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Math Help - Separable Variables

  1. #1
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    Separable Variables

    I'm currently having trouble with these two problems:
    1. Solve the given differential equation by separation of variables
    (e^x + e^-x) dy/dx = y^2

    2. Find implicit and an explicit solution of the given IVP
    sqr root of (1-y^2) dx - sqr root of (1-x^2) dy = 0 ; y(0) = sqr root 3 / 2
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    Quote Originally Posted by element View Post
    I'm currently having trouble with these two problems:
    1. Solve the given differential equation by separation of variables
    (e^x + e^-x) dy/dx = y^2
    note that we can write this as

    \frac 1{y^2}~dy = \frac 1{e^x + e^{-x}}~dx

    now integrate both sides to continue

    2. Find implicit and an explicit solution of the given IVP
    sqr root of (1-y^2) dx - sqr root of (1-x^2) dy = 0 ; y(0) = sqr root 3 / 2
    note that we can write the equation as

    \frac 1{\sqrt{1 - y^2}}~dy = \frac 1{\sqrt{1 - x^2}}~dx

    now integrate both sides to continue
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    Quote Originally Posted by Jhevon View Post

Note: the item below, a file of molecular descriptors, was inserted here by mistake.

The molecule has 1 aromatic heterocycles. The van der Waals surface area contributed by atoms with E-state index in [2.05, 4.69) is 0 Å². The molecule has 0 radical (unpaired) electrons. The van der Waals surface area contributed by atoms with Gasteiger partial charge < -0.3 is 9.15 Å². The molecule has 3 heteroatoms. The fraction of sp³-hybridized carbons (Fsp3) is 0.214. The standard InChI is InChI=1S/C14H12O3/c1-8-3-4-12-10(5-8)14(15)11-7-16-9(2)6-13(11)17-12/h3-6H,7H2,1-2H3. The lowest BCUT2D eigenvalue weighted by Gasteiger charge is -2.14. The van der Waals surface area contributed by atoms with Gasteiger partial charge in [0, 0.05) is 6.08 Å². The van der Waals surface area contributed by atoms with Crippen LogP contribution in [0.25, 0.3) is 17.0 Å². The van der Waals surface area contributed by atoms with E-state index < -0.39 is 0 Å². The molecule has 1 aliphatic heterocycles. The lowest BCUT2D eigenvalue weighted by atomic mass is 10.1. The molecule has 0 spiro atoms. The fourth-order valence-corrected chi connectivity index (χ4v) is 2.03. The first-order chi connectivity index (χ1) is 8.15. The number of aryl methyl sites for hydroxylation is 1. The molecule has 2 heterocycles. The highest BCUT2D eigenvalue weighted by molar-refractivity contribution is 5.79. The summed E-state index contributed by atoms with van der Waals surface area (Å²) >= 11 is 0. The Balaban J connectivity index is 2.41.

note that we can write this as

    \frac 1{y^2}~dy = \frac 1{e^x + e^{-x}}~dx

    now integrate both sides to continue

    note that we can write the equation as

    \frac 1{\sqrt{1 - y^2}}~dy = \frac 1{\sqrt{1 - x^2}}~dx

    now integrate both sides to continue
    I got that far for both 1 and 2. For 1, I'm stuck on integrating the right side. For 2, I got an answer but its not matching the books answer. Can you show me how you would do both? Thank you very much.
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    is up to his old tricks again! Jhevon's Avatar
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    Quote Originally Posted by element View Post
    I got that far for both 1 and 2. For 1, I'm stuck on integrating the right side.
    note that \int \frac 1{e^x + e^{-x}}~dx = \int \frac {e^x}{e^{2x} + 1}~dx .......(by multiplying by \frac {e^x}{e^x})

    now do a substitution of u = e^x


    For 2, I got an answer but its not matching the books answer. Can you show me how you would do both? Thank you very much.
    integrating both sides we get

    \arcsin y = \arcsin x + C

    \Rightarrow y = \sin (\arcsin x + C)

    now use your initial data to find the solution
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    Thank you very much. Just one quick general question, when finding the implicit and explicit solution, are we to always have "y" by itself?
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    is up to his old tricks again! Jhevon's Avatar
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    Quote Originally Posted by element View Post
    Thank you very much. Just one quick general question, when finding the implicit and explicit solution, are we to always have "y" by itself?
    "explicit" means y by itself, "implicit" means x's and y's mixed, or simply, not y by itself.
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